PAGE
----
Nicola Sturgeon is stepping down as Scottish Health Secretary at Holyrood to play a major role in the run-up to the independence referendum.
She will become Infrastructure, Investment and Cities Secretary, focusing on economic recovery.
Ms Sturgeon, who remains Scotland's Deputy First Minister, will also take lead responsibility for government strategy and the constitution, which includes preparations for the independence referendum planned for 2014.
Ms Sturgeon has had the health brief since the SNP came to power in 2007 - making her the longest-serving Scottish health secretary.
Alex Neil, the current Infrastructure and Investment Secretary, will take over her old position.
Bruce Crawford, who played a key role in talks over the staging of the independence referendum in his position as Parliamentary Business and Government Strategy Secretary, is to retire from the Government.
The reshuffle is the first time First Minister Alex Salmond has changed his Cabinet team since the SNP's landslide victory at the 2011 Holyrood elections.
As the changes were announced, Mr Salmond said: "As Health Secretary, Nicola Sturgeon has demonstrated what can be achieved when Scotland has responsibility for its own affairs. She has delivered record-low waiting times and protected the NHS from the creeping privatisation of the UK Government. As Cabinet Secretary for Infrastructure, Investment and Cities, she will have a lead role in our programme for economic recovery. With responsibility for government strategy and the constitution, she will also lead in making the positive case for Scotland's future."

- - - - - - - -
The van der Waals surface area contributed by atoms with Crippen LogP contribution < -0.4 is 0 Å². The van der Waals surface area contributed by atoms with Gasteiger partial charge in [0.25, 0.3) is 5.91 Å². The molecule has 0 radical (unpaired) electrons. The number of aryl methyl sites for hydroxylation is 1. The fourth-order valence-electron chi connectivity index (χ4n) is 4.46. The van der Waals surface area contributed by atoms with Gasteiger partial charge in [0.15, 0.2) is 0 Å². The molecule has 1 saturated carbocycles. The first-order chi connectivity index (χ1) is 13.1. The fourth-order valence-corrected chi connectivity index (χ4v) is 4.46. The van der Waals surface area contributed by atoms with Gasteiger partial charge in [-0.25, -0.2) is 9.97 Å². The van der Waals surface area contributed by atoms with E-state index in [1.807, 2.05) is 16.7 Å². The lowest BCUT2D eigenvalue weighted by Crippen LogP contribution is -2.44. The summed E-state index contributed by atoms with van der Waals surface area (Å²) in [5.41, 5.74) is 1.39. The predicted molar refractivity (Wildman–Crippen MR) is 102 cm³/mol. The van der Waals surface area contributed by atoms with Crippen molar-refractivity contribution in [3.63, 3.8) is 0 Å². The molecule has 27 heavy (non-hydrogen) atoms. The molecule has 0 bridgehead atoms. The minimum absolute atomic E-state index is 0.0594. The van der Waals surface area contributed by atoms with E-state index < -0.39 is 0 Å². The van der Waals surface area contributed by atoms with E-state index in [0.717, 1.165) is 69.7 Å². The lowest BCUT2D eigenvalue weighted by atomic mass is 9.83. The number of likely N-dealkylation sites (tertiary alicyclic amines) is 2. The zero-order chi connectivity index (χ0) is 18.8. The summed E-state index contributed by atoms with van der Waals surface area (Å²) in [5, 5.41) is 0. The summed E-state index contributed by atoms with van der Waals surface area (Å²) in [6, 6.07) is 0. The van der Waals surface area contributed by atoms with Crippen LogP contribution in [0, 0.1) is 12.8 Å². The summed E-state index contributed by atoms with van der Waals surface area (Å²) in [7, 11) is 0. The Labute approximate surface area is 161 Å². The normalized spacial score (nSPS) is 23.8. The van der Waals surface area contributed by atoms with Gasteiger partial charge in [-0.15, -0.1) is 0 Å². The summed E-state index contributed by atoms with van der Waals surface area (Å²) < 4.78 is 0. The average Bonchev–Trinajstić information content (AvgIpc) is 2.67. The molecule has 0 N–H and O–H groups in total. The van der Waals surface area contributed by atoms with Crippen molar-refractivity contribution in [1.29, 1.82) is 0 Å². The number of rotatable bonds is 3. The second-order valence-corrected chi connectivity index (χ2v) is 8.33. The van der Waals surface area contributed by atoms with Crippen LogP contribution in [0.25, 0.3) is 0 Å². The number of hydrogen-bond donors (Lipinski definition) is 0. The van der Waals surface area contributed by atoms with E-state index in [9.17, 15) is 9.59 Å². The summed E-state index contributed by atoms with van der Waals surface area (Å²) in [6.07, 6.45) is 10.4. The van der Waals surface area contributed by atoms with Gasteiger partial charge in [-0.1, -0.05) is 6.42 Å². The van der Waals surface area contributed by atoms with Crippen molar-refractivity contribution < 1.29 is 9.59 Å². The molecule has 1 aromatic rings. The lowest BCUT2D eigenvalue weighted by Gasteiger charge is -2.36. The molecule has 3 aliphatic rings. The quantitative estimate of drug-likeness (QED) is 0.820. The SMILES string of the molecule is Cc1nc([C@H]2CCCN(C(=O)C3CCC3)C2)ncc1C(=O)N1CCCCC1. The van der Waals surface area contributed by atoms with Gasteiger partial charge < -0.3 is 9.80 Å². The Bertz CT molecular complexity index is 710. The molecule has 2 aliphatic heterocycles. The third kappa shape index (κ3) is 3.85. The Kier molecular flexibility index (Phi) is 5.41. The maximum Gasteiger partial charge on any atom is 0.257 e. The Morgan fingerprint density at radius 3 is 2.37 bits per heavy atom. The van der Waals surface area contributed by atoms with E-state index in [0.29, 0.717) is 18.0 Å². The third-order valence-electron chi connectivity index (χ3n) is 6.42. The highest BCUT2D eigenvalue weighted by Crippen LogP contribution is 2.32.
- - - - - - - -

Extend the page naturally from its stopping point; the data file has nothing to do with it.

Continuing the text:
Mr Neil "delivered the biggest infrastructure investment programme in Scotland's history against a backdrop of budget cuts from Westminster", the First Minister said. "In taking forward Nicola Sturgeon's substantial achievements as Health Secretary, he will ensure that Scotland's health service continues to have the strongest possible leadership," Mr Salmond said.
In her new job, Ms Sturgeon is expected to meet Scotland Office minister David Mundell on Thursday for talks about how the referendum should be staged.